The Home Front 1939–1945 in 100 Objects (Hardback)
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A lifesaving gas mask. A ration book, essential for the supply of food. A shelter stove that kept a family warm whilst they huddled in their Anderson shelter. A leaflet dropped by the Luftwaffe that was designed to intimidate Britain’s populace during the threat of invasion. A civilian identity card over-stamped with the swastika eagle from the occupied Channel Islands. A rare, previously unpublished, snapshot of legendary American bandleader Glenn Miller playing at a UK air base. A twisted remnant of German V2 rocket that went to space and back before exploding over London, the result of equally twisted military science. Colourful flag bunting that saw the VE celebrations in 1945: All disparate objects that together tell the moving and important story of Britain’s Home Front during the Second World War.
The ordinary objects featured in this book, whether those produced in their millions to the far from ordinary or unique, all portray and exude the highs and lows of the British people during six years of war. From the deprivations of rationing and the bombing of the Blitz, to the cheery songs, elegant fashions and ‘Dig For Victory’ spirit, are all captured in colour.
The phrase ‘If only this could talk …’ is often heard: in this book, the objects almost can. All the objects have a general contextual background history and any specific known associated story is also included, all in a clear form, with cross-references to related subjects.
Packed with colour and archive photos, facts, figures, dates and statistics for easy reference, The Home Front 1939–1945 in 100 Objects is the perfect book for students, historians, collectors and general readers, enabling a clear understanding of one of Britain’s most important historical periods.
As featured byAntiques Diary, March/April 2020
Article: 'The items that spark memories of growing up during wartime' as featured bySouth Wales Echo, 14th February 2020 - words by Brian Lee
Extract from book as featured byLancashire Evening Post, 15th January 2020
Article: 'Poignant words of peace and remembrance in war time letter of condolence' as featured byThe Huddersfield Examiner, 8th January 2020 – words by Martin Shaw
If you like your history books to be both informative and fun, look no further than this delightful read from Austin J Ruddy... Mr Ruddy has been a long-time collector of Home Front ephemera and he has managed to amass a fascination collage of wartime stuff. Putting it together in such a pleasing and educational way cannot have been easy, but he has smashed it and his book is a gem. Very highly recommended.War History Online, Mark Barnes
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These "in 100 objects" books are one of the very finest ways to get to grips with how people used to live in part times. With the nostalgia genre at its very peak at the moment, our fascination with how our ancestors used to live is at fever pitch, fed by Ancestry and Find My Past websites which provide a valuable insight, but only in terms of people's names. The censuses will often give an indication of people's professions (with a huge number of people listed as "lunatic", particularly in the 19th century, when the bulk of the censuses are available, but it's essential to have visual clues as to how people lived and Austin's superb collection of "100 objects", even though a personal selection, is a terrific indication of the home front during the Second World War. Essential reading for nostalgia buffs.Books Monthly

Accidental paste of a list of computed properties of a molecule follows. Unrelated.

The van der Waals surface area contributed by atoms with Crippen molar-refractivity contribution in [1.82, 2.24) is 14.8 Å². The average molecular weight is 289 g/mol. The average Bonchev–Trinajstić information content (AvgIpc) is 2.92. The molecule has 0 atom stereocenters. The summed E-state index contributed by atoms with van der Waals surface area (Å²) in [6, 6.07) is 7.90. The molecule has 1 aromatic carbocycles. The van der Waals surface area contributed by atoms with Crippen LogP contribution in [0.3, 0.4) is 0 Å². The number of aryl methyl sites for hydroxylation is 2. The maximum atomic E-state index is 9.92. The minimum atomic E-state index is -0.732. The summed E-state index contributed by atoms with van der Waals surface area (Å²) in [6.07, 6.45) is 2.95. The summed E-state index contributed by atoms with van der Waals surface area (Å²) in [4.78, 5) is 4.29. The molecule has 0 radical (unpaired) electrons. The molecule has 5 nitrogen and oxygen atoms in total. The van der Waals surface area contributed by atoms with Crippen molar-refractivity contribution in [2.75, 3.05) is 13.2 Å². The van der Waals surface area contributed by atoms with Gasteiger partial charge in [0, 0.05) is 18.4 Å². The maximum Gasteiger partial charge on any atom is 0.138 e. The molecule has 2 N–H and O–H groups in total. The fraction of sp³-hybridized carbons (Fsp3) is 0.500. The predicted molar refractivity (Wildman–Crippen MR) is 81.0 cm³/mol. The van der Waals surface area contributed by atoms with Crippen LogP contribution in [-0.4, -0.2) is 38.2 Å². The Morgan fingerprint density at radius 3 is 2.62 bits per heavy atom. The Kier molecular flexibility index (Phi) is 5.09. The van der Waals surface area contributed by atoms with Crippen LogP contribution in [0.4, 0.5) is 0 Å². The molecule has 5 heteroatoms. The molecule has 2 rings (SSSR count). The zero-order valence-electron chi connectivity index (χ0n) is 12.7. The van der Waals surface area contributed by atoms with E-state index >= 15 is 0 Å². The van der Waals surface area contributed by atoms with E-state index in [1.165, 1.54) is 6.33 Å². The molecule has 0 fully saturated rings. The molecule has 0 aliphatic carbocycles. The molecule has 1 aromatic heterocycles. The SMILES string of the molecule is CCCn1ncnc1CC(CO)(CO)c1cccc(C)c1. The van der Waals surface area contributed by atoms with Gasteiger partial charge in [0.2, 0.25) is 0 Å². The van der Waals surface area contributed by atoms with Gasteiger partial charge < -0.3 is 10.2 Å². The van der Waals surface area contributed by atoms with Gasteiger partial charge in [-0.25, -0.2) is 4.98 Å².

It is 5 stars from me for this one, I thought it was a superb book and I devoured it from cover to cover. Full of facts, colourful images and it was a delight to read – a great way to introduce some of the lesser well known items too – very highly recommended!Donna's Book Blog
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The book is a discovery and a rediscovery page after page with unusual, tragic, sad, funny, exciting objects that tell us about the British Home Front in a new light. A book that can not miss on the shelf of fans of military and social history of the Second World War.Old Barbed Wire Blog
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It is clear from the book that a lot of research and work has gone into this book by the author, who should be praised for such information and hard work. Now I am not of the age of the era, but being an avid fan I learnt a lot more than I expected. I had thought it would be a quick read in a night, but in reality, I spent the whole weekend reading from front to back and thoroughly enjoyed it. A book I heartedly recommend.UK Historian
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At 18.57 hours on Sunday, 26 May 1940, the Admiralty issued the directive which instigated the start of Operation Dynamo. This was the order to rescue the British Expeditionary Force from the French port of Dunkirk and the beaches surrounding it. The Admiralty believed that it would only be able to rescue 45,000 men over the course of the following two days, ‘at the end of which’, read the signal to Admiral Ramsey at Dover, ‘it was probable that evacuation would be terminated by enemy action’. The Admiralty, however, was wrong. Between 26 May and 4 June 1940, when Dynamo officially ended,…By Martin Mace
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